Lydia mentions that most cloud providers are built atop premium equipment and cites Cisco networks and F5 application delivery infrastructure among others. There are more than enough “services” that can be abstracted via both companies’ APIs to keep cloud computing providers differentiating their hearts out. There’s presence and location, application acceleration, application security, commonly used web application functions like rewriting URIs and customized “apology” pages via network-side scripting just to name a few. There’s a veritable cornucopia of specialized functionality above and beyond simple network and application network functionality that simply isn’t being exploited to its full potential, both in terms of the technological capabilities and the ability to differentiate for a cloud computing provider.

There’s no reason why such differentiation of cloud providers cannot be achieved through infrastructure services and, in fact, its about the only way to differentiate aside from better management/control over design and maintenance of the deployment. The rest is simply price wars – competing based on cost per mega or kilo or peda or tera byte of something. The problem may very well be that we’re just too early in the game for such large-scale differentiation; that not enough customers are even sure what to do with the basics let alone advanced infrastructure service offerings. Problem is that many times customers won’t sign on to anything – a service or a product – without the promise that they can do more, either right now or in the future. Whether they want to – or will use those services – is irrelevant. The fact that they exist tells the customer that the provider is serious, dedicated, and ready to do business.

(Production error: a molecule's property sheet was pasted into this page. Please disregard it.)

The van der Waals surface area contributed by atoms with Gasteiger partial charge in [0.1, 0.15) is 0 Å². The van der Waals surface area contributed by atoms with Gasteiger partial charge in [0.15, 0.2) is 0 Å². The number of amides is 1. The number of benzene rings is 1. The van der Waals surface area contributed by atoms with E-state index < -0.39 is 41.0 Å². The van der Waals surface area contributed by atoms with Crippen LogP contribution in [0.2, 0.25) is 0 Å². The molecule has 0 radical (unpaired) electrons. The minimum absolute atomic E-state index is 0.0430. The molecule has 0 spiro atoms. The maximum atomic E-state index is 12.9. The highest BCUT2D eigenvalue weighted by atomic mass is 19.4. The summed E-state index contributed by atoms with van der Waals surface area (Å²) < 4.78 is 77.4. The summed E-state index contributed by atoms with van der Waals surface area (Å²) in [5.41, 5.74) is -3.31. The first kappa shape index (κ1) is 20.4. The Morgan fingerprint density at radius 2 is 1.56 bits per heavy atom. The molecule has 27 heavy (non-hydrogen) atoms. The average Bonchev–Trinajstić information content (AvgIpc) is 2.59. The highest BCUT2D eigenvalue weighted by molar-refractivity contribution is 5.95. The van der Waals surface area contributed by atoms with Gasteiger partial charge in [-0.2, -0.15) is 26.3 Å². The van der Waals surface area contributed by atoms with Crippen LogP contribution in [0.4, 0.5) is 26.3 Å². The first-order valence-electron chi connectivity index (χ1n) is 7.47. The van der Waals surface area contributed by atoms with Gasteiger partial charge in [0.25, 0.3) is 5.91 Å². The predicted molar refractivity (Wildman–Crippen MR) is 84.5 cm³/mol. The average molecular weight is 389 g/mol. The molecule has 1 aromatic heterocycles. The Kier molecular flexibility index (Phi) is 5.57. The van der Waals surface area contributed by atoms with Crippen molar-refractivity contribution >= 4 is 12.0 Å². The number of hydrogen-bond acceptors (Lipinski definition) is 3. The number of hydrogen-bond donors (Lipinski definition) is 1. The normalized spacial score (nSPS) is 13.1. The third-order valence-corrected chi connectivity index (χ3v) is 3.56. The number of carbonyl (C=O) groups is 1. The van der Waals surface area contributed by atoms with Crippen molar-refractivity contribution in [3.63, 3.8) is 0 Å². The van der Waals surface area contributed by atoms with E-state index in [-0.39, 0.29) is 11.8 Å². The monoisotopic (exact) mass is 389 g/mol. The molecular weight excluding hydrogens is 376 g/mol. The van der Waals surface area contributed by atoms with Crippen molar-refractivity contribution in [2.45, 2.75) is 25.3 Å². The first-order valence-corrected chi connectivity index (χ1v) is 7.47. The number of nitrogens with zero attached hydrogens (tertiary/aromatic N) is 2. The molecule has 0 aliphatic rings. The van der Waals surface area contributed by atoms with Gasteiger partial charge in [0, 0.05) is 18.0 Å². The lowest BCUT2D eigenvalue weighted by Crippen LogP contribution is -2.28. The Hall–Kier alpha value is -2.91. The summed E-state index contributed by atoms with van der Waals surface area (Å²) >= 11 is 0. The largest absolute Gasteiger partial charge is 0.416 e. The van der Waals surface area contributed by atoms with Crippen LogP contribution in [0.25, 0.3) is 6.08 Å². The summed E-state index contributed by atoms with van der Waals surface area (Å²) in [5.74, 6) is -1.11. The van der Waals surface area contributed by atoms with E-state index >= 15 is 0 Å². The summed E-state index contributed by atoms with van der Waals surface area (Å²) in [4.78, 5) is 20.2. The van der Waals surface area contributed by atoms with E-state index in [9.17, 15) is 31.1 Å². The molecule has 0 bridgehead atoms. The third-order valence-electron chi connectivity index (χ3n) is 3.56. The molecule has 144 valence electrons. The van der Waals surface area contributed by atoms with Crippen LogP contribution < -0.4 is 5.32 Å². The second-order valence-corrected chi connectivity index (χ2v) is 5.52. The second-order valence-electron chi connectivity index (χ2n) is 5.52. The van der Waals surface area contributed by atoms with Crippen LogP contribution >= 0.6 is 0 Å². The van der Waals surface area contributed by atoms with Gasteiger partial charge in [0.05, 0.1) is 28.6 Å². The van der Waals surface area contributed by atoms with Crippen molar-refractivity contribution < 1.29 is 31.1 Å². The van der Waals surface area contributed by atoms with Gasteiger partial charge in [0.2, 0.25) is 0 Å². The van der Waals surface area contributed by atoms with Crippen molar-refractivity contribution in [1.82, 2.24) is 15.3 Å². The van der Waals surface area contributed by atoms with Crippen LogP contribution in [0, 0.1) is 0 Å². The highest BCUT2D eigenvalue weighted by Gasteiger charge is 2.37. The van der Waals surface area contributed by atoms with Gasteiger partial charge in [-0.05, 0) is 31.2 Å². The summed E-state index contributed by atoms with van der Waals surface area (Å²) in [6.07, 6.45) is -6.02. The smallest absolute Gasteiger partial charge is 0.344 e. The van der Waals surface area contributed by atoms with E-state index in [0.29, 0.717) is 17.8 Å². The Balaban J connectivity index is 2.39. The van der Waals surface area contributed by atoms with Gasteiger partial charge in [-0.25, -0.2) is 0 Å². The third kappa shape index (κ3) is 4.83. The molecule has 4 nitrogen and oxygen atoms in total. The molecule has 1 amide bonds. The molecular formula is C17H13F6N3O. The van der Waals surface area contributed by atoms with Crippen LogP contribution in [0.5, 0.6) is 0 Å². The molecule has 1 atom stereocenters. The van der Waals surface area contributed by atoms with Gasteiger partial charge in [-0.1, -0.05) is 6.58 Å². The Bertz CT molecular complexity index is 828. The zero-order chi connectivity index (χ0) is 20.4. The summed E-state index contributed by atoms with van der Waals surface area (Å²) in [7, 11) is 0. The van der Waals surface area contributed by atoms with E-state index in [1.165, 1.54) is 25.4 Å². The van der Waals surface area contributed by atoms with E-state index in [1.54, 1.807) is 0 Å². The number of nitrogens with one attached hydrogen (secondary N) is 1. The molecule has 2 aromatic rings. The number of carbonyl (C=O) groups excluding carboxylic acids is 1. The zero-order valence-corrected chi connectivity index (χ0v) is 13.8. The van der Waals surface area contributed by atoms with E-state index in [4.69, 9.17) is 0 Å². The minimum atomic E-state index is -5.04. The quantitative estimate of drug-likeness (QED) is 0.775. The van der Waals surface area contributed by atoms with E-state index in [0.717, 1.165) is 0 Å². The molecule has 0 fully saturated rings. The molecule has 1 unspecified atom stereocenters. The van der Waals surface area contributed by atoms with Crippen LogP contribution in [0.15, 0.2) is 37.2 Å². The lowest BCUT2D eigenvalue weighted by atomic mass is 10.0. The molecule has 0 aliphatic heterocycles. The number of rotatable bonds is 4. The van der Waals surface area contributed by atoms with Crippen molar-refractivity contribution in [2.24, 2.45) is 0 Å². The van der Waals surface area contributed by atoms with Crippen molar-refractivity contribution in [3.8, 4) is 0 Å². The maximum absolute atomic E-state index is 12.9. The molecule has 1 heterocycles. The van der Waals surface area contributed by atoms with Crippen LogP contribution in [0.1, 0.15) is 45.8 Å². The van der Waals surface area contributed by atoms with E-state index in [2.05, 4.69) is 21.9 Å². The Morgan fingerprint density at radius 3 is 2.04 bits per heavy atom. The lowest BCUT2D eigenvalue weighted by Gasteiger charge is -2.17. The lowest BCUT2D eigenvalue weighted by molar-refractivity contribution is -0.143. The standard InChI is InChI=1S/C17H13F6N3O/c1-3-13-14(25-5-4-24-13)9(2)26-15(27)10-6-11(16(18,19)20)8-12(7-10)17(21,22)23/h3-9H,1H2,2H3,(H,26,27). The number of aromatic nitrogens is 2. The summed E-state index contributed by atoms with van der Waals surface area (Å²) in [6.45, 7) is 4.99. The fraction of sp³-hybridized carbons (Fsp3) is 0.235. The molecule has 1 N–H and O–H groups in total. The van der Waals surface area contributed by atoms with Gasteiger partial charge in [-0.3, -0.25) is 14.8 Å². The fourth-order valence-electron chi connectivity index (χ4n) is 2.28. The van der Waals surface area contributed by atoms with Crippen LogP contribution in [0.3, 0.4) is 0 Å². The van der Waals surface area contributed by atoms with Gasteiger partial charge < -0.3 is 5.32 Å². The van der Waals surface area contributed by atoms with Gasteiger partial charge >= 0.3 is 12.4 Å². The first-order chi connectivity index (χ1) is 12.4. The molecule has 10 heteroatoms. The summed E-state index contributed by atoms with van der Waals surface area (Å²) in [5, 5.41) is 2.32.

It’s kind of a Catch-22. Without the demand there’s no reason for a provider to invest in such an undertaking, but without investing in such an undertaking there may well continue to be a lack of demand. Remember that in many organizations data center infrastructure is the underlying foundation for their competitive advantage. If you can’t offer tit-for-tat you’re simply not a good replacement no matter how much “cheaper” you may be in the short term or long run.

Differentiation of cloud services will eventually come down to management and infrastructure services because there’s really no where else for it to go. What and how those services are packaged and offered to customers will go a long way toward cloud providers differentiating amongst their offerings.